Action Comics #1 (1938)
The very first appearance of Superman in 1938 also happens to be the very first appearance of Lois Lane. From the start, she was portrayed as a reporter hell-bent on getting her story, regardless of who stood in her way. Remember, in 1938, women had only had the vote for 18 years, and the notion of ladies in the workforce in “men’s jobs” was a new concept. Yet here was Lois, dissing Clark, putting herself in danger, and slapping a gangster right in the face.
The Fleischer Studios Superman Cartoons (1941-43)
Appearing on movie theater screens just two years after Superman was introduced, these short animated films helped make Clark and Lois into household names. And from that very first chapter, Lois was portrayed as a fearless reporter who took no guff from anyone. When a mad scientist threatens to use his death ray on Metropolis, Perry White orders Clark to accompany Lois to follow up on her lead. She says “Chief, can I crack this story on my own?” And before Perry can vocalize his disapproval, she takes off and does it anyway.
Margot Kidder in Superman: The Movie (1978)
After spending much of the ’50s and ’60s trying to both get Superman to reveal his identity to her and to trick him into marrying her, the ’70s started to see the World War II-era, go-getter Lois Lane emerge in the comics once again. This informed the late Margot Kidder’s iconic portrayal of Lois in 1978’s Superman: The Movie. She’s once again a fast-talking, ambitious reporter, and the first thing she says on screen is asking, “How many T’s in bloodletting?” when writing a story. (Sure, she might turn into a lovesick teenager when Christopher Reeve’s Superman appears, but who wouldn’t?)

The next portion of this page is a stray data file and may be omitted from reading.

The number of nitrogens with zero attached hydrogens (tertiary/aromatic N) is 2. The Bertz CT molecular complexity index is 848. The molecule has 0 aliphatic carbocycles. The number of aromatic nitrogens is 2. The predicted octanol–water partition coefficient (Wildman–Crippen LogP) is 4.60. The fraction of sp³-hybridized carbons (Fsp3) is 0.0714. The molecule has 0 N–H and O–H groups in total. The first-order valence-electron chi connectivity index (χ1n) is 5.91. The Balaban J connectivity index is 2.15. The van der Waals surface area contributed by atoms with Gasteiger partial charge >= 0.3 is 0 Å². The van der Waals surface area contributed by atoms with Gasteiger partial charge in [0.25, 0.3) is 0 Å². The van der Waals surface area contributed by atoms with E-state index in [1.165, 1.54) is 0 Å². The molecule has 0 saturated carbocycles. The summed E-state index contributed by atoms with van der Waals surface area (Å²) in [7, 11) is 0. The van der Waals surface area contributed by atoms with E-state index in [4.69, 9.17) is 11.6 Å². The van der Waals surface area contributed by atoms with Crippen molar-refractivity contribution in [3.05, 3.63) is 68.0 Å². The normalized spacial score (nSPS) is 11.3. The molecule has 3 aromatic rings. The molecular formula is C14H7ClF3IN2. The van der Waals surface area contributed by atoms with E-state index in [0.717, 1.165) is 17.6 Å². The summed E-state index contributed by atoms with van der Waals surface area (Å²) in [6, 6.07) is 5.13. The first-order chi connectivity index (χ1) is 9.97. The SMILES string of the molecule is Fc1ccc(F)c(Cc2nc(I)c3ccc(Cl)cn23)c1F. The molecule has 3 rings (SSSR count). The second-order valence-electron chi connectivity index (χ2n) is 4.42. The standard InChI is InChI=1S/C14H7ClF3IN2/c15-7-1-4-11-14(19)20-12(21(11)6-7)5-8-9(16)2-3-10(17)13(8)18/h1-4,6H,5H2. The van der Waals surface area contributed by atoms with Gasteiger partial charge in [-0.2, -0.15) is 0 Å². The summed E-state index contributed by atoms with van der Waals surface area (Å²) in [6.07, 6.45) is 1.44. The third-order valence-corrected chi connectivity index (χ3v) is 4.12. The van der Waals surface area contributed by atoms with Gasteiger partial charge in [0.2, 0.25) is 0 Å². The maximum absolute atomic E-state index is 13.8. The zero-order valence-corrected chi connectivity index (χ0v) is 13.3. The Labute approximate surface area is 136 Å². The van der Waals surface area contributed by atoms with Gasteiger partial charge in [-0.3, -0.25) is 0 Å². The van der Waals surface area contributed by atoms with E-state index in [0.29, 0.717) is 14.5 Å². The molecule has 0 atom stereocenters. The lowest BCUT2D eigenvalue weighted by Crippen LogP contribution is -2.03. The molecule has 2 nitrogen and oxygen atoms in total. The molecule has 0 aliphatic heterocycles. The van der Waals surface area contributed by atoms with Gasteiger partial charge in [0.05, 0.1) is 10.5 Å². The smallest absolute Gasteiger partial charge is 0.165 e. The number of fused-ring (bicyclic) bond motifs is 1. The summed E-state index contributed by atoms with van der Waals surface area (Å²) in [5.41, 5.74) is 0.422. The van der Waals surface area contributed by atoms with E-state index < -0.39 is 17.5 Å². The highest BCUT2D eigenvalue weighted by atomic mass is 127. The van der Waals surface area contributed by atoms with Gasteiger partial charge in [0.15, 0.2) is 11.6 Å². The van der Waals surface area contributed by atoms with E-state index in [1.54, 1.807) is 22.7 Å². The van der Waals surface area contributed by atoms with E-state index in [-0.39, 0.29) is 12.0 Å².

The Man of Steel Mini-Series (1986)
After DC Comics’ continuity altering Crisis on Infinite Earths, Superman and his mythology were modernized in writer/artist John Byrne’s Man of Steel mini-series. Lois Lane got updated to the ’80s, and in her reintroduction, Lois decides to take a gamble and plunges her car into the harbor in an effort to draw out Superman just to get the scoop on him for the Daily Planet. In addition to that, she tells billionaire Lex Luthor where he can shove it. In the comics, this Lois has become the template for her portrayal ever since.
Lois and Clark: The New Adventures of Superman (1993-97)
Lois Lane is so iconic a character, that when Superman got his own TV show again in 1993, Lois got top billing over him! The Lois & Clark: The New Adventures of Superman series ran for four seasons from 1993 to ’97, and although often a bit cheesy by today’s standards, Teri Hatcher’s version of Lois Lane was always a delight to watch, and she outshone Superman almost ever time they shared a scene together. In almost every episode, she was as much (or more) of a hero than Superman was, and people remember her portrayal very fondly more than 20 years later.
Superman: The Animated Series (1996-2000)
Bruce Timm’s animated series like Batman and Justice League are seen by many as the very best the DC Comics have to offer distilled into a new format, and Superman: The Animated Series was no different. Timm’s Lois was an amalgamation of the Fleischer cartoon Lois, Teri Hatcher, and the modern comics, with Dana Delany giving an incredible voice performance. She’s feisty, smart, and more nuanced than any other female character on a “kid’s show” at the time. Plus, points for creating the idea that Lois’ nickname for Clark is “Smallville.”
All Star Superman (2005-2007)
Grant Morrison’s seminal series is one of the greatest Superman stories ever, and it also has one of the greatest Lois Lane moments of all time. In issue #3, a dying Superman gives Lois Lane a potion that gives her his powers for 24 hours. As Superwoman, Lois takes flight, and the joy she takes in her new abilities is never not a blast to read. Although I understand Lois needs to be Superman’s mortal tether to the world, this story makes a strong case for why Lois should be a superhero herself.
Are there any portrayals of Lois you think we overlooked? Should Smallville or Man of Steel have made the cut? Be sure to let us know down below in the comments.
Images: Warner Brothers / DC Comics